Joseph: Soft power alone is rarely sufficient for success, but it is often necessary for long-term success.
Niaz: Some people have started to believe that Google is going to control the whole world. By this time, we have seen Google to use its monopoly power. Google’s search algorithms “decide” what is relevant and valuable. Isn’t it tempting for democratic and free-market states to seek control of these technologies in order to exert the kind of “soft power” you describe?
Joseph: Google is a powerful company, but it faces competition from other companies, and anti trust scrutiny from the European Union and the United States.
Niaz: In your book ‘The Power to Lead’ you argued that leaders need both soft power and hard power. Can you please tell us a bit about hard power? And how leaders can combine soft power and hard power?
Joseph: The ability to combine hard power (coercion and payment) with soft power in a manner in which they reinforce each other is what I call a smart power strategy.
Niaz: As you know there’s a dilemma between individual power and power of society, because if one person has power to attract and control whole society, what others can do?
Joseph: It is important to have constitutional limits to prevent one person from controlling the whole society. The American founding fathers accomplished this by creating checks and balances so that power could not concentrate in the chief executive. It makes for inefficient government, but it preserves liberties.
Niaz: We see from time to time, people with power dominate and control the whole society. As a result, mass people, businesses, democracy, capitalism suffer profoundly and the society starts malfunctioning. Can you please briefly tell us about how to use power to make our society a better place?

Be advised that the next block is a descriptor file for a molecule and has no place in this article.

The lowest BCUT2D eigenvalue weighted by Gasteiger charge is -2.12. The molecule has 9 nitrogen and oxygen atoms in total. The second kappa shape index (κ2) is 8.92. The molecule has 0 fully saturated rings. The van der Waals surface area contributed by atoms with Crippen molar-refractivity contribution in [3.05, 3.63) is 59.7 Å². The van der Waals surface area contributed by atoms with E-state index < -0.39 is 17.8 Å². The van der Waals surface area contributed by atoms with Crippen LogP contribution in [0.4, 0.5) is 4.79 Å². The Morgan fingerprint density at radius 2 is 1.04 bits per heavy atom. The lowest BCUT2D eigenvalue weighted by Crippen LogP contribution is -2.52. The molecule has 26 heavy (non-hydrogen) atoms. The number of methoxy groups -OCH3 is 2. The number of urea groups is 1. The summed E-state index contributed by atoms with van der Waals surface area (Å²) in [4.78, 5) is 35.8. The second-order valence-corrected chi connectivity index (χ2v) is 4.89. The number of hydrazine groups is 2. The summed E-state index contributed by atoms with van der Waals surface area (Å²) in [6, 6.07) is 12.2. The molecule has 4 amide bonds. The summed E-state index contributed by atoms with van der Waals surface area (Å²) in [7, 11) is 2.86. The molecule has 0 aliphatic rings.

Joseph: In addition to the constitutional checks and balances, it is important to have a strong civil society, including a free press able and willing to criticize the government.
Niaz: And what are the responsibilities and roles political leaders should play to make sure that no one is abusing power?
Joseph: Self-restraint by leaders is also part of the solution.
Niaz: Can you please briefly tell us about your latest book, which was published in 2011, ‘The Future of Power’?
Joseph: The Future of Power has chapters on the meaning of power, military power, economic power, soft power and cyber power.
Niaz: Having said that, which countries are going to play major roles in the future power game?
Joseph: In addition to the US, China and other countries mentioned above, non state actors will play a larger role in future power games.
Niaz: What are the challenges for other countries? And how can they come forward and join in this power game.
Joseph: Keeping a strong civil society that is open to the outside world is crucial to success in the long term.
Niaz: Dear Joseph thanks again for your invaluable time. We are enlightened with your ideas, knowledge and experience. We wish you good luck for all of your endeavors. Take very good care of yourself.
Joseph: You’re welcome Niaz.